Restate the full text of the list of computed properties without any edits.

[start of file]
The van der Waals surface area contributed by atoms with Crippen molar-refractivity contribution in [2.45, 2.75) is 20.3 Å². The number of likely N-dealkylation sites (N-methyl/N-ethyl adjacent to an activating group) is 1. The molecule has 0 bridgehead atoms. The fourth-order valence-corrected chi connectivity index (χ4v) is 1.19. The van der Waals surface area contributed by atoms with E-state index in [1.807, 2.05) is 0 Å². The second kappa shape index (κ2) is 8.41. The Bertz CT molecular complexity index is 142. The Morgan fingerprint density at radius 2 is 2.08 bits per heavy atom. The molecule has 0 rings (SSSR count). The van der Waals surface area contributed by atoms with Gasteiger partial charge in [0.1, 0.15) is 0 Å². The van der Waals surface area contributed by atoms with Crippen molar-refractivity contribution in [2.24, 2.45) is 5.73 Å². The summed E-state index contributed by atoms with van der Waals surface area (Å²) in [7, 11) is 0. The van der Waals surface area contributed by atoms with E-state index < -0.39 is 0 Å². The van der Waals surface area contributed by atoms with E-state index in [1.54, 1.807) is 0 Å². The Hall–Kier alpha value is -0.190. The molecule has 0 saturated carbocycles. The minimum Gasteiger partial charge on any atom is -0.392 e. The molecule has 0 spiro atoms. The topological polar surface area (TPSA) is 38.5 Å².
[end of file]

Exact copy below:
The van der Waals surface area contributed by atoms with Crippen molar-refractivity contribution in [2.45, 2.75) is 20.3 Å². The number of likely N-dealkylation sites (N-methyl/N-ethyl adjacent to an activating group) is 1. The molecule has 0 bridgehead atoms. The fourth-order valence-corrected chi connectivity index (χ4v) is 1.19. The van der Waals surface area contributed by atoms with E-state index in [1.807, 2.05) is 0 Å². The second kappa shape index (κ2) is 8.41. The Bertz CT molecular complexity index is 142. The Morgan fingerprint density at radius 2 is 2.08 bits per heavy atom. The molecule has 0 rings (SSSR count). The van der Waals surface area contributed by atoms with Gasteiger partial charge in [0.1, 0.15) is 0 Å². The van der Waals surface area contributed by atoms with Crippen molar-refractivity contribution in [2.24, 2.45) is 5.73 Å². The summed E-state index contributed by atoms with van der Waals surface area (Å²) in [7, 11) is 0. The van der Waals surface area contributed by atoms with E-state index < -0.39 is 0 Å². The van der Waals surface area contributed by atoms with E-state index in [1.54, 1.807) is 0 Å². The Hall–Kier alpha value is -0.190. The molecule has 0 saturated carbocycles. The minimum Gasteiger partial charge on any atom is -0.392 e. The molecule has 0 spiro atoms. The topological polar surface area (TPSA) is 38.5 Å².